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Death of Me Review

October 2, 2020 | Posted by Jeremy Thomas
Death of Me
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Death of Me Review  

Directed by: Darren Lynn Bousman
Written by: Ari Margolis, James Morley III, & David Tish

Maggie Q – Christine
Luke Hemsworth – Neil
Alex Essoe – Samantha
Ingkarat (Kat) Jaraswongkosol – Madee
Kelly Bronwen Jones – Kanda
Caledonia Burr – Nathida
Chatchawan Kamonsakpitak – Dr. Anuman

Running Time: 94 minutes
Rated R for violence, gore, sexual content, and language.

Considering that 2020 is a year that everyone probably needs to take a vacation from, it’s probably appropriate that horror in 2020 seems to want to take that notion and make it terrifying. We’ve had The Lodge, The Beach House, The Rental, and Lake of Death as just a few movies that use the idea of getting away from it all as a basis for fright films. Trust the horror genre to see a possible oasis from everything going on and think, “Yeah, I can make that scary too.”

But 2020 isn’t over yet, and so neither is vacation horror. That brings us to Death of Me which is available Friday in theatres, On Demand and Digital, a movie that seeks to take a gorgeous island getaway and turn it on its head. Darren Lynn Bousman takes a quick stop over to Thailand before returning to the Saw franchise in next year’s Spiral: From the Book of Saw with a film that finds its DNA in a strange but not ineffective mix of films anchored by a strong lead performance that keeps the film from stumbling too many times.

Death of Me stars Maggie Q and Luke Hemsworth as Christine and Neil, a couple visiting a small island off the coast of Thailand. He’s a travel writer, doing a piece on this small, picturesque island which makes a point of pride to say that no typhoon has hit the island in over 200 years. But things are not copacetic as the film opens. A massive storm is on the way, and Neil and Christine awaken hungover with no memory of the previous night. They rush to the ferry only to find their passports and Christine’s phone are missing, making it impossible for them to go.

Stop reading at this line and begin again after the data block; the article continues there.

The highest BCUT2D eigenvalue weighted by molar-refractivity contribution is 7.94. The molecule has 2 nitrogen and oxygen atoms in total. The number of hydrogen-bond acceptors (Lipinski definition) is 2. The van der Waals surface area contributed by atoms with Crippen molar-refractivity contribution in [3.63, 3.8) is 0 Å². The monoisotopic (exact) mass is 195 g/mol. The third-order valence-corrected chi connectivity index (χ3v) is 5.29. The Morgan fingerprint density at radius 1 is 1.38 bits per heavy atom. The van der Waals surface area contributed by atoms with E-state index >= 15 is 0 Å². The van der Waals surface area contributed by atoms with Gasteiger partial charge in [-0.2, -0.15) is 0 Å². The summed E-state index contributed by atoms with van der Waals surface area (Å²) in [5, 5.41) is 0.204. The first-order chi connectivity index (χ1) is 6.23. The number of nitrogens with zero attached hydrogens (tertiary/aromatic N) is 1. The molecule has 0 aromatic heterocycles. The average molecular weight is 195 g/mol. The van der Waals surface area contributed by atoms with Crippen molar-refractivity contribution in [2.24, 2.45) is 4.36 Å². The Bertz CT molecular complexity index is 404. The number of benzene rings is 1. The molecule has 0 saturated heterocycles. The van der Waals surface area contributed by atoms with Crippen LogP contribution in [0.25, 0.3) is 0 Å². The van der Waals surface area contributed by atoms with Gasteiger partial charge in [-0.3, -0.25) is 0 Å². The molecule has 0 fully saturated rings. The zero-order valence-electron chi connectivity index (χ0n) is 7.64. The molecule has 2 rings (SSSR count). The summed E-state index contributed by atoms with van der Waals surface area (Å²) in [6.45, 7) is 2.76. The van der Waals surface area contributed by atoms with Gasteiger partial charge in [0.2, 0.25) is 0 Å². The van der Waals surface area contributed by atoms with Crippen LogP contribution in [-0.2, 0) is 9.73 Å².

The two start to try and figure out exactly what went on the night before as things begin to get a bit weirder. Why was their hotel room trashed, and why did Christine wake up covered in dirt? Where did Christine get the amulet she’s suddenly wearing? They get an impossible answer when they discover two and a half hours of video on Neil’s camera which show the two getting drunk at a bar and being gifted the amulet, and eventually returning home where Neil sexually assaults Christine outside their rental, choking her until her neck breaks, and then burying her in the yard.

Of course, all of this is impossible, right? Christine is alive, after all. But it explains the bruises she finds on her neck, and the fact that she vomits up grass and dirt soon after. Confused and shocked, the two try to get some answers, only to learn that the island may not be the vacation dream that they thought it to be.

The script for Death Of Me doesn’t do much to hide its inspirations. In fact, it leans heavily into them and even has Neil and Christine reference one in the dialogue. The screenwriting trio of Ari Margolis, James Morley III, & David Tish cobble together a film that plays with – and in some cases almost directly lifts from – the well-trod horror concepts of films like Wicker Man, Midsommar and The Grudge. Turning the everyman protagonists that we’re supposed to identify with into outsiders navigating a culture and even language we don’t understand is effective at building a sense of unease in viewers.